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Indus Valley Civilization, ancient Indian civilization

The Indian subcontinent which includes the present day Pakistan and Bangladesh has been inhabited since at least 5,000-6,000 B.C. Indus Valley Civilization, which developed in the Indus river delta is the earliest known civilization in the subcontinent. Indus Valley Civilization persisted for 700-1,000 years and covered an area of over half a million square miles from Baluchistan in Pakistan to the Ganga basin, north east of Delhi. Indus Valley was an urban and commercial civilization. Four great religions of the world, Hinduism, Buddhism, Jainism and Sikhism were born in India.
An ink-well, more than thousand seals bearing inscriptions of a yet-to-be-deciphered script, seals with the figure of a three-faced divinity in a sitting 'yoga' posture, the figurine of a dancing girl, remains of brick-built houses, public tanks for bathing, statuettes of animals, well-laid out city centers, farm houses – these are some of the evidences left behind by a magnificent, mature and higher level urban civilization that existed some 5000 years ago over a space of 1,600 kilometers from east to west, and 1,500 kilometers from north to south. – This is the outline of what history calls the Indus Valley Civilization, one of the earliest on our planet Earth.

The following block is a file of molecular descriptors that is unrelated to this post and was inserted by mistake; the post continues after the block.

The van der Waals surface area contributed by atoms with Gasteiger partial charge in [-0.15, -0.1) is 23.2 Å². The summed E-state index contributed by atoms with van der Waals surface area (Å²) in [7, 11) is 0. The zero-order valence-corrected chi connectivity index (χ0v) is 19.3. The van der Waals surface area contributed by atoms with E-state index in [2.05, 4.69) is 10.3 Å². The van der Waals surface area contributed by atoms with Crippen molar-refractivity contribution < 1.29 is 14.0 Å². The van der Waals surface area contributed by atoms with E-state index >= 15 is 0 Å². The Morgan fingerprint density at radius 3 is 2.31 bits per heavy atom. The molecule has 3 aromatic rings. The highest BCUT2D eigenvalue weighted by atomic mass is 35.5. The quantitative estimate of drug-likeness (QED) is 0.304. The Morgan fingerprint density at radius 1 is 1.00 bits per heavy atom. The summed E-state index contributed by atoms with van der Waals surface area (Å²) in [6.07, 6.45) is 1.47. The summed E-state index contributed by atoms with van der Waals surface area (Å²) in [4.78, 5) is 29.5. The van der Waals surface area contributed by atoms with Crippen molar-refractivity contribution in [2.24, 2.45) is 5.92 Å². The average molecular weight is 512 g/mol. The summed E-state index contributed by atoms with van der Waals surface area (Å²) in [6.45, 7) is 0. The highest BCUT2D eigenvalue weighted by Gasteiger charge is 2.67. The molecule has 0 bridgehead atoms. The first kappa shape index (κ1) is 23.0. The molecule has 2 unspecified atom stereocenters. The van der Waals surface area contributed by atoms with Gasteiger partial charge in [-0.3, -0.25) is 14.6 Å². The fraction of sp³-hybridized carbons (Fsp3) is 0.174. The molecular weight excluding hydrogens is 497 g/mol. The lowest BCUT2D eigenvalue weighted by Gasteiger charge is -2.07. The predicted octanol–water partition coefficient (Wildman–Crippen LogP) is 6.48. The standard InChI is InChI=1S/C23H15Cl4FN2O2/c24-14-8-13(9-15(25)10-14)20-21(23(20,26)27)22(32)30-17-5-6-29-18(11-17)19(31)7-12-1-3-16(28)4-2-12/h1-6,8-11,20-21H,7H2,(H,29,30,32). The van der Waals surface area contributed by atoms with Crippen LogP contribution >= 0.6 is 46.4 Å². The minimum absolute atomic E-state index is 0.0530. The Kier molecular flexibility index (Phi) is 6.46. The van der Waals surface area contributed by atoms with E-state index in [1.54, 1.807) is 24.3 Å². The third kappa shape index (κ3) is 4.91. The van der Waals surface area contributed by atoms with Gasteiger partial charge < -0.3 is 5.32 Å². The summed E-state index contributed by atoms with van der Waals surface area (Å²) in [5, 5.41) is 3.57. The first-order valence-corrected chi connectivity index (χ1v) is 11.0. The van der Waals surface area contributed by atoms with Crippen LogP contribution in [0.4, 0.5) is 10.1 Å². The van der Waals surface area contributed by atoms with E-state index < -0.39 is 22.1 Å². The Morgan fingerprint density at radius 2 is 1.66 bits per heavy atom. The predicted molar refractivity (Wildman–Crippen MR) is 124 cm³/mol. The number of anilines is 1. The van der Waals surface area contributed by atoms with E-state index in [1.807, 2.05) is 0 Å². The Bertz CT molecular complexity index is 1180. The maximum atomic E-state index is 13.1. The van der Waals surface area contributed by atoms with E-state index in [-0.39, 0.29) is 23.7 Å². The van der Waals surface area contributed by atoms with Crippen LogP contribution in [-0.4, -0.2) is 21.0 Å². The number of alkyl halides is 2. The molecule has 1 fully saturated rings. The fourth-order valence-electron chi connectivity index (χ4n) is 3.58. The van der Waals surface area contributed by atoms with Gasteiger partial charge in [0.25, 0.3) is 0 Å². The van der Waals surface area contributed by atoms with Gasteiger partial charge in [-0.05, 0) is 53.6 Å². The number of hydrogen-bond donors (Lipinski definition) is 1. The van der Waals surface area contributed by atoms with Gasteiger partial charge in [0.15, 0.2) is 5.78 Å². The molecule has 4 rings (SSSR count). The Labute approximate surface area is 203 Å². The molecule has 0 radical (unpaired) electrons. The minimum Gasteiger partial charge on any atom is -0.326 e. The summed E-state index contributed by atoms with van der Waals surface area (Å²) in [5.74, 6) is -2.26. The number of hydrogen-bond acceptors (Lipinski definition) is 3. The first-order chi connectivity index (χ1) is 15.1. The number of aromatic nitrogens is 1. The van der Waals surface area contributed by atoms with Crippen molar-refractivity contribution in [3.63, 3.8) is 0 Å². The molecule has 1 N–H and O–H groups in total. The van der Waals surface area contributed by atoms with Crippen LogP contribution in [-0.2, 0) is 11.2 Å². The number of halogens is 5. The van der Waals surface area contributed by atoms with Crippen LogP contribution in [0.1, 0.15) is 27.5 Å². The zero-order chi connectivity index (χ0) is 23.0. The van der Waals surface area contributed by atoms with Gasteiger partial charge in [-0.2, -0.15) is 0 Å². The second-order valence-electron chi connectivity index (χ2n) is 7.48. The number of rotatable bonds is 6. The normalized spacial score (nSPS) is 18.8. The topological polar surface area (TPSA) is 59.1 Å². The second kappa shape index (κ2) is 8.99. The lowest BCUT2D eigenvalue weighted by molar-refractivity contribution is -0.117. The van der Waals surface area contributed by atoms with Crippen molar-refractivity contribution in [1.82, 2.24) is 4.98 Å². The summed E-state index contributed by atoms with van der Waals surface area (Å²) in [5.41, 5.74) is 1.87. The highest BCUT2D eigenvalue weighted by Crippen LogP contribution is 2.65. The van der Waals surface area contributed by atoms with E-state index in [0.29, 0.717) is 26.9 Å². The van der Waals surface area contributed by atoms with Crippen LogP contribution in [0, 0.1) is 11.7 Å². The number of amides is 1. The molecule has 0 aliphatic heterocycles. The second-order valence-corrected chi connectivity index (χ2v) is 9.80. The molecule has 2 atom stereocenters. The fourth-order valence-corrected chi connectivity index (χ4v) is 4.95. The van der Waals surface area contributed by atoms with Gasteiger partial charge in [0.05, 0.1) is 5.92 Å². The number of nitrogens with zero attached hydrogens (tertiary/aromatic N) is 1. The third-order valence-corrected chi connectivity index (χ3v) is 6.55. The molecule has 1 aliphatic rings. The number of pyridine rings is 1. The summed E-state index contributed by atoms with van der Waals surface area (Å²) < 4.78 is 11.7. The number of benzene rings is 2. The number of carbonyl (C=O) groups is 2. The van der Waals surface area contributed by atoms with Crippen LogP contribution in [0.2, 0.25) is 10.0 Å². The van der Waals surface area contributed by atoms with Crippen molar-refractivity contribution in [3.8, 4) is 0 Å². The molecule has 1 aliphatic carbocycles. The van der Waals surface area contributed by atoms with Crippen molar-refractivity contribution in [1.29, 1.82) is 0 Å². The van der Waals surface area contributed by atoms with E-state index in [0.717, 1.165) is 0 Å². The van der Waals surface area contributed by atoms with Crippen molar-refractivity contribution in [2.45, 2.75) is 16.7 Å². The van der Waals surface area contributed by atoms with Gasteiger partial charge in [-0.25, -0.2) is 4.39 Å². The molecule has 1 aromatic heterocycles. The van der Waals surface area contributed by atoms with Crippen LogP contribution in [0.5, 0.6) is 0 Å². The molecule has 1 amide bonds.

Experts have established that the foundations of this civilization in India were laid during the Bronze Age that followed the Neolithic Age. The remnants of it were first unearthed from Mohanjo-Daro, in Sindh and Harappa in Multan both in what is now Pakistan, and also from Lothal and Dholavira in Gujarat and Rakhigarhi in Rajasthan, both in the India of today. It has been called the Indus Valley Civilization, for it was first thought to be of the area networked by the Indus and its tributaries. But later on it was found that this highly developed civilization of urban nature, endowed with the art of writing and arts such as dancing, extended even beyond the valleys of the Ganges and the Yamuna.

Where did this superior culture emerge? From Sumeria or from Egypt where similar cultures existed almost at the same time? But the Indus Valley Civilization was far more advanced than the Sumerian or the Egyptian civilizations, as is seen from its city plans with farm houses with thoughtful facilities like ablution tanks, figurines of a dancer girl indicating the level of artistic pursuits, and the script of the language etc. John Marshall who piloted the excavation of the sites in India was of the opinion that the people worshipped Shiva of the Dravidian culture. Linguists have opined that the scripts as seen in the seals indicated a relationship with the early Dravidian family of languages, if not the very proto-Dravidian language, for re-constructing which great scholars have toiled for years. However, attempts at deciphering the script have not yet been successful.

Civilizations have been found to decline and disappear for various reasons like the invasion from a superiorly strong foreign force, the depletion or destruction of sources for food and water as from floods or drought, the spread of some contagious disease, the change in the course of a river or a more catastrophic fault or shift in the surface structure of the land due to tectonic movement. And one of these or a combination of more than one factor might have caused the end of the Indus Valley Civilization. But the question remains as to how a civilization which had spread to a vast area of different river systems and different topographic features ended altogether.